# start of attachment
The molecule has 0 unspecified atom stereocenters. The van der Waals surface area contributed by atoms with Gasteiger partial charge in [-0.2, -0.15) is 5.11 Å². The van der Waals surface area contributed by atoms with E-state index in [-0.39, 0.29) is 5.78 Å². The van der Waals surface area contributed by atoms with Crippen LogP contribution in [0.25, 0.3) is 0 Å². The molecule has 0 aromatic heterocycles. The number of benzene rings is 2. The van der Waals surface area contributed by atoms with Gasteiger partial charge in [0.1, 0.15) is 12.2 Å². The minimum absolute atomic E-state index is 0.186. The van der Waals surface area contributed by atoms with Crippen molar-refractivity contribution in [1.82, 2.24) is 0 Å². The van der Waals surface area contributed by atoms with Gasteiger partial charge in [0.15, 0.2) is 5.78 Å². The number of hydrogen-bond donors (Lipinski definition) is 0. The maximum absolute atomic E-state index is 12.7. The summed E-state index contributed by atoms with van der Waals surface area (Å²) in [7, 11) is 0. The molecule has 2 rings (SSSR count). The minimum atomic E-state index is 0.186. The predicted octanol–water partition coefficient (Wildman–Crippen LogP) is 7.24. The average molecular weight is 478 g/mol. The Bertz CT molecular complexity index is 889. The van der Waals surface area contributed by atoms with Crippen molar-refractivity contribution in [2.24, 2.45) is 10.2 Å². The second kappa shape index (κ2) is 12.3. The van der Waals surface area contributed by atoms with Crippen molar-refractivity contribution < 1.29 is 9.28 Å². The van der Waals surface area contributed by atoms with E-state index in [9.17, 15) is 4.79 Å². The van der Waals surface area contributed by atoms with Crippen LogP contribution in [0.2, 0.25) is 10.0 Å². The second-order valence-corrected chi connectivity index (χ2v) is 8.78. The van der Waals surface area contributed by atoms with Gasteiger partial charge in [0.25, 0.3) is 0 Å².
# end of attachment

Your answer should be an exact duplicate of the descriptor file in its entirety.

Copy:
The molecule has 0 unspecified atom stereocenters. The van der Waals surface area contributed by atoms with Gasteiger partial charge in [-0.2, -0.15) is 5.11 Å². The van der Waals surface area contributed by atoms with E-state index in [-0.39, 0.29) is 5.78 Å². The van der Waals surface area contributed by atoms with Crippen LogP contribution in [0.25, 0.3) is 0 Å². The molecule has 0 aromatic heterocycles. The number of benzene rings is 2. The van der Waals surface area contributed by atoms with Gasteiger partial charge in [0.1, 0.15) is 12.2 Å². The minimum absolute atomic E-state index is 0.186. The van der Waals surface area contributed by atoms with Crippen molar-refractivity contribution in [1.82, 2.24) is 0 Å². The van der Waals surface area contributed by atoms with Gasteiger partial charge in [0.15, 0.2) is 5.78 Å². The number of hydrogen-bond donors (Lipinski definition) is 0. The maximum absolute atomic E-state index is 12.7. The summed E-state index contributed by atoms with van der Waals surface area (Å²) in [7, 11) is 0. The molecule has 2 rings (SSSR count). The minimum atomic E-state index is 0.186. The predicted octanol–water partition coefficient (Wildman–Crippen LogP) is 7.24. The average molecular weight is 478 g/mol. The Bertz CT molecular complexity index is 889. The van der Waals surface area contributed by atoms with Crippen molar-refractivity contribution in [2.24, 2.45) is 10.2 Å². The second kappa shape index (κ2) is 12.3. The van der Waals surface area contributed by atoms with Crippen molar-refractivity contribution < 1.29 is 9.28 Å². The van der Waals surface area contributed by atoms with E-state index in [9.17, 15) is 4.79 Å². The van der Waals surface area contributed by atoms with Crippen LogP contribution in [0.2, 0.25) is 10.0 Å². The second-order valence-corrected chi connectivity index (χ2v) is 8.78. The van der Waals surface area contributed by atoms with Gasteiger partial charge in [0.25, 0.3) is 0 Å².